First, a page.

Carbon fixation - use the Calvin cycle but organic carbon will repress the synthesis of key enzymes of the Calvin cycle.
Sulfur oxidizing bacteria - These were some of the first chemolithotrophs described by Winogradsky. Use reduced sulfur such as H2S, So, and S2O32-(thiosulfate).
ATP formation - Electrons enter the electron transport chain at various points depending on the redox potential of the source. Electrons flow to oxygen as the terminal electron acceptor and generate a PMF which is used to drive ATP synthesis.
Reducing equivalents - NADPH is formed by the reverse electron transport mechanism.
Carbon fixation - Calvin cycle
Note: they grow poorly on elemental sulfur or thiosulfate since these compounds have a relatively high redox potential.
Note:H+ is generated which means that this is an acidifying reaction - sulfuric acid is generated. Some sulfur-oxidizing bacteria can live at pHs in the 1-2 range.
Iron-oxidizing bacteria - Ferrous iron, Fe+2, is oxidized to ferric iron, Fe+3. Iron has an interesting chemistry about it: Ferrous iron rapidly oxidizes to ferric iron in air at neutral pH - stable in anoxic conditions. At acidic conditions, ferrous iron is stable. Best known iron-oxidizing bacteria is Thiobacillus ferroxidans. Found in acid polluted waters like coal mining dumps.
Energy production - ATP formation
Very little difference between the redox potential of Fe+3/Fe+2 and 1/2O2/H2O compare +0.77 V at pH 3 for the former to +820 V for the latter. The redox potential of Fe+3/Fe+2 is too positive to reduce NAD+, FAD, and many of the electron transport chain.
Unique ecology allows these bacteria to take advantage of the natural pH gradient in which they live. The live in acidic environments such that the pH outside the cell might be 2 and inside the cell the pH is around 6 - this difference is a preformed PMF. To maintain a constant pH inside the cell, the oxidation of Fe+2 to Fe+3 is a proton consuming reaction - 2Fe+3 + 1/2O2 +2H+ -----> 2Fe+3 + H2O.
Carbon fixation - Calvin cycle as usual. Generate NADPH by the reverse electron transport process using the PMF to drive electrons uphill. Because of the very positive redox potential of Fe+3 / Fe+2 the reverse electron process requires a lot of energy, therefore there is very little biomass generated by these organisms in the habitat but there is lots of ferric iron precipitates.
There is some iron oxidation occuring near neutral pH specifically at the oxic and anoxic interfaces in nature. Recall that at neutral pH ferrous iron is rapidly oxidized to ferric iron in the presence of oxygen.
Neat phenomenon - large deposits of ferric iron have been found in ancient sediments which were originally thought to be the result of abiotic oxidation of ferrous iron where the oxygen came from oxygenic photosynthesis. Perhaps these deposits were formed by anoxygenic phototrophs oxidizing ferric iron in anoxic environments.
Ammonium and nitrite-oxidizing bacteria - referred to as the nitrifying bacteria. They use ammonia and nitrite as their energy source - electron source. Nitrosomonas oxidize ammonia and Nitrobacter oxidize nitrite. These bacteria are widespread in soils.
Growth yields from the oxidation of NH3 or NO2- are very small since there is very little energy available from the oxidation of these two compounds. The redox potentials of ammonia to nitrite is 0 volts and nitrite to nitrate is +0.43 Volts and therefore they donate electrons to the electron transport chain at relatively high redox potential electron carriers.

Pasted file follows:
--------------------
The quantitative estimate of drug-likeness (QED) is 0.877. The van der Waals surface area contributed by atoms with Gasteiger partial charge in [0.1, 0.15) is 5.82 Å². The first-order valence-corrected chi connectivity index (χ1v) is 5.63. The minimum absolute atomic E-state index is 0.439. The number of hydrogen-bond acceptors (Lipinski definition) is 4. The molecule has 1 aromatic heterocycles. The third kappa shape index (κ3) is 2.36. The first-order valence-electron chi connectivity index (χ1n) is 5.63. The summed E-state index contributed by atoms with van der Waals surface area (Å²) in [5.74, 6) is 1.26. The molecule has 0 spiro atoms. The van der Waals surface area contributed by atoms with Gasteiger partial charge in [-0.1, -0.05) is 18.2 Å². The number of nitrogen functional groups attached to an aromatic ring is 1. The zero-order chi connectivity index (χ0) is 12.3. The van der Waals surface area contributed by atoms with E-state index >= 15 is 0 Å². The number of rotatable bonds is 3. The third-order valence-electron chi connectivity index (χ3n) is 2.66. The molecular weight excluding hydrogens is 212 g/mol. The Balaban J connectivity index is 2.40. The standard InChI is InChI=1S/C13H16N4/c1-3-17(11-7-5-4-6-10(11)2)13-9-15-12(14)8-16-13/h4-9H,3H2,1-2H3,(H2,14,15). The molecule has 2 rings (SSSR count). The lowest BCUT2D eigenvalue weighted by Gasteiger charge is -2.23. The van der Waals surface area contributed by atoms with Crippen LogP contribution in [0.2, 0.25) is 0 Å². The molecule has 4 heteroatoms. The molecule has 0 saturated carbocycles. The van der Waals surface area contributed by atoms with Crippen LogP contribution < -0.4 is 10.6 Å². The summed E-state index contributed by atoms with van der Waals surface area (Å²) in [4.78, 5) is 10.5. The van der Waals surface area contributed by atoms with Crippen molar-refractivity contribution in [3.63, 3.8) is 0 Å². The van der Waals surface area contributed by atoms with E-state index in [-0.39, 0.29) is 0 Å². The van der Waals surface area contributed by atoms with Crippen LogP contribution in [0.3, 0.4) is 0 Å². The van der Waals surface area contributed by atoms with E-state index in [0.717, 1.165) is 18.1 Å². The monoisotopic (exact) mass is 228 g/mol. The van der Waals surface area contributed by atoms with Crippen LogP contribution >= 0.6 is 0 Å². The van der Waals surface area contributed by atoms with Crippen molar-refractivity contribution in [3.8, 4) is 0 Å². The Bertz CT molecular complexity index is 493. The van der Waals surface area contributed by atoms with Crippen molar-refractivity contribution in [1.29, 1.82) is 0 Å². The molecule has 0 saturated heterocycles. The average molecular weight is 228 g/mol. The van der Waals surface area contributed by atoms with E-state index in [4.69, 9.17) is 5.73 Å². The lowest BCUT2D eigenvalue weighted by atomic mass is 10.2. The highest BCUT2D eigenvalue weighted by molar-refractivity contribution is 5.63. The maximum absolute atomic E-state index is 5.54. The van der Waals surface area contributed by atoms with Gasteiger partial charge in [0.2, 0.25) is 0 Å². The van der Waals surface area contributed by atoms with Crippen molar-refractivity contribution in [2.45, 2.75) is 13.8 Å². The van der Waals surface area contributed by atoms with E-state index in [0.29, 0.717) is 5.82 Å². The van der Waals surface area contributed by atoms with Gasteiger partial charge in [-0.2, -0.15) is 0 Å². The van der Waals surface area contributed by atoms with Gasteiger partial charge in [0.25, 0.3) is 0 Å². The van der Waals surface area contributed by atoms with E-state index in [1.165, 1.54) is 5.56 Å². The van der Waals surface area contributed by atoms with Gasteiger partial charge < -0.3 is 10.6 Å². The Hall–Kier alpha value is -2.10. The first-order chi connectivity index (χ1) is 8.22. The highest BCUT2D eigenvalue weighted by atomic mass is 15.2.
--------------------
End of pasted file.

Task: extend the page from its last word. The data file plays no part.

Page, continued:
Carbon fixation - Calvin cycle
Summary - chemolithotrophs growing autotrophically require ATP and NADH. NADH generated either by the direct reduction of NAD+ by H2 for the hydrogen oxidizing bacteria or the energy driven reverse electron flow for the other chemolithotrophs.
ATP production - the chemolithotrophs contain cytochromes and quinones like the chemoorganotrophs. With the exception of the hydrogen oxidizing bacteria, the other chemolithotrophs cannot feed electrons into the electron transport chain at NADH level but instead at some intermediate level between NADH and oxygen.
Mixotrophy - chemolithotrophs that can grow on organic carbon as heterotrophs.
Anaerobic respiration - uses an electron acceptor other than oxygen - could be organic or inorganic in nature.
facultative aerobes - are aerobes that can use either oxygen or another electron acceptor such as nitrate.
obligate anaerobes - are anaerobes unable to use oxygen.
Nitrate reduction and denitrification - nitrate as an electron acceptor and reduced to nitrous oxide or dinitrogen gas. This process is called denitrification which is detrimental to agriculture since it represents a loss of nitrogen from the ecosystem.
Enzyme is nitrate reductase which is synthesized under anoxic conditions only. Produces nitrite which is reduced using nitrite reductase.
Nitrite may be reduced to ammonia or reduced to nitrous oxide or dinitrogen gas. (See figure 13.29).
See figure 13.30 for comparison of nitrate reduction with aerobic respiration. The point is less energy from nitrate reduction than aerobic respiration.
Common denitrifiers include species of pseudomonads such as P. fluorescens and P. aeruginosa.
Sulfate - reducing bacteria - sulfate is reduced to hydrogen sulfide. An organic molecules including organic acids, fatty acids, alcohols and H2 as an electron source = source of energy. H2 produced during the oxidation of lactate diffuses out of the cell and is subsequently oxidized by a hydrogenase leaving the protons outside the cell and transporting the electrons to sulfate. This generates the PMF which can be used to make ATP. There are other types of sulfate reducing bacteria that we will not get into.
Methanogenesis - methane formers. These use carbon dioxide as an electron acceptor